by Judy Stringer
Creating a wedding registry can be daunting. The registry represents an unparalleled opportunity to blend a couple’s tastes, needs and wants, and to make some major upgrades along the way. Before you sit down to register online or dash through stores armed with laser gun scanners, however, check out the results of a recent survey about gifts that newlyweds wished that they added to their wedding registry.
A 2019 survey conducted online by Falls Communications on behalf of Erie Insurance found that robotic vacuum cleaners, air fryers and lawn equipment cap the list of registry items people didn’t register for but now wish they had. Fifty-eight percent of respondents said they wished they’d registered for a robotic vacuum cleaner, followed by 48 percent who regret not asking for an air fryer and 47 percent who now want lawn equipment. Other popular “registry regrets” wish list items included food saver/vacuum seal systems (38 percent), barbecue grills (37 percent), luggage (34 percent), bread makers (31 percent), stand mixers (27 percent), food processors and tools (both 26 percent).
Many of those items also received high ratings as “gifts they are still glad they registered for” among people who had received them. A whopping 93 percent of respondents who got a food processor, for example, had no regrets. More than four out of five also did not regret registering for their robot vacuum cleaners, air fryers, luggage, tools and grills.
When asked to write-in their favorite gift that they registered for and received, answers included an elephant ride, a trip to Paris and matching his and hers bathrobes. A back scratcher, dog seat covers and “too many casserole dishes” were among the written answers to the question of items most regretted.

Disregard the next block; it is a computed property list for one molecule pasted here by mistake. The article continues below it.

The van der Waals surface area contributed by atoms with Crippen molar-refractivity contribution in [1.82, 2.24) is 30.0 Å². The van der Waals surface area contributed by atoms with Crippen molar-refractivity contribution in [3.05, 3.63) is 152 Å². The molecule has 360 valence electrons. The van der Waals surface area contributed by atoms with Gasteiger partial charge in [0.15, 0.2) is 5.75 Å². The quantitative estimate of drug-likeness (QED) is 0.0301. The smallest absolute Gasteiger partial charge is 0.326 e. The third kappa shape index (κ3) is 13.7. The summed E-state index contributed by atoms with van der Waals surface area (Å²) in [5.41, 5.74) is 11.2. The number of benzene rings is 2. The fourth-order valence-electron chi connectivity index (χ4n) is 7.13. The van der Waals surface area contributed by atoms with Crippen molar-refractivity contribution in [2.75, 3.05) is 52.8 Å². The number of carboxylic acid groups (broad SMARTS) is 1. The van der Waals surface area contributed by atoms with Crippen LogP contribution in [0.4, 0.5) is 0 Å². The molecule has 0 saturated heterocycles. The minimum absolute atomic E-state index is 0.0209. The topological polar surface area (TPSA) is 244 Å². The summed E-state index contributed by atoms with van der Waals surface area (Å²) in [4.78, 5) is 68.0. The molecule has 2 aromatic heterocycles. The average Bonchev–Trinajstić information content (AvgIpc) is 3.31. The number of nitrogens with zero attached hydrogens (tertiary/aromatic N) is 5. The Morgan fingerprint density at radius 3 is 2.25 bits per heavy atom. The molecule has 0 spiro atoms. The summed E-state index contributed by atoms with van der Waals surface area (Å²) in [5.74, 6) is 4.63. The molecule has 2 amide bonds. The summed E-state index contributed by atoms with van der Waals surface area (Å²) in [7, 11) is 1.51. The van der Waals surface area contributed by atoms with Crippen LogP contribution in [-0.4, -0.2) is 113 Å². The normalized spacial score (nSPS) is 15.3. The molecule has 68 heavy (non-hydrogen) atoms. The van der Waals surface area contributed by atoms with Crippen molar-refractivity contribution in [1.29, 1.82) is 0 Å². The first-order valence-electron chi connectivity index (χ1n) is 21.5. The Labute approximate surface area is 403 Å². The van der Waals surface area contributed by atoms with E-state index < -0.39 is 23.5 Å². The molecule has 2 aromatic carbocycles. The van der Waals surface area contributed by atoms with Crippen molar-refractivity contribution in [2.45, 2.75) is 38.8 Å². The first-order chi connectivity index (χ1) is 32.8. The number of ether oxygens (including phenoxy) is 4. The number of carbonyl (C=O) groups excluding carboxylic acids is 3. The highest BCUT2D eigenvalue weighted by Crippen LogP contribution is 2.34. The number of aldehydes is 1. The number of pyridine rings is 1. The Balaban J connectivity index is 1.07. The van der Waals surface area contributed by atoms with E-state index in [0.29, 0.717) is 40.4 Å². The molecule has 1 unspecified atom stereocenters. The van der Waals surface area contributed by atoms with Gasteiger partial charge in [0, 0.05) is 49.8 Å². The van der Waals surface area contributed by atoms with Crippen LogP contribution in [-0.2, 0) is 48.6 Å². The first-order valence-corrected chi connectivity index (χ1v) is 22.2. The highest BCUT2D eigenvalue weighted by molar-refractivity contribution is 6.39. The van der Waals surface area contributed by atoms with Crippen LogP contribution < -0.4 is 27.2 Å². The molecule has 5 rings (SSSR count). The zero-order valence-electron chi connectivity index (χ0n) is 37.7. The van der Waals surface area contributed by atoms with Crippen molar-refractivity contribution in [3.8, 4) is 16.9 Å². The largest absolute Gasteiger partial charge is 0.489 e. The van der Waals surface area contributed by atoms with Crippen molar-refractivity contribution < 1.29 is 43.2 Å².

The survey – which included 500 Americans between the ages of 28 and 40 – also asked about registering for money. Almost half of those surveyed (46 percent) said they registered for money. Of those, 45 percent said it was for general use, while 31 percent said it was for a honeymoon. Ten percent said it was for a down payment on a house, and the same percentage said the money was for a home improvement project.
On the etiquette front, two-thirds (66 percent) of the respondents think registering for money is fine, the other third (34 percent) think it’s tacky or in poor taste. Registering for money is least socially acceptable in the Northeast where 41 percent of respondents think it’s in poor taste, while it’s most accepted in the South where fewer than a third (30 percent) think it’s tacky.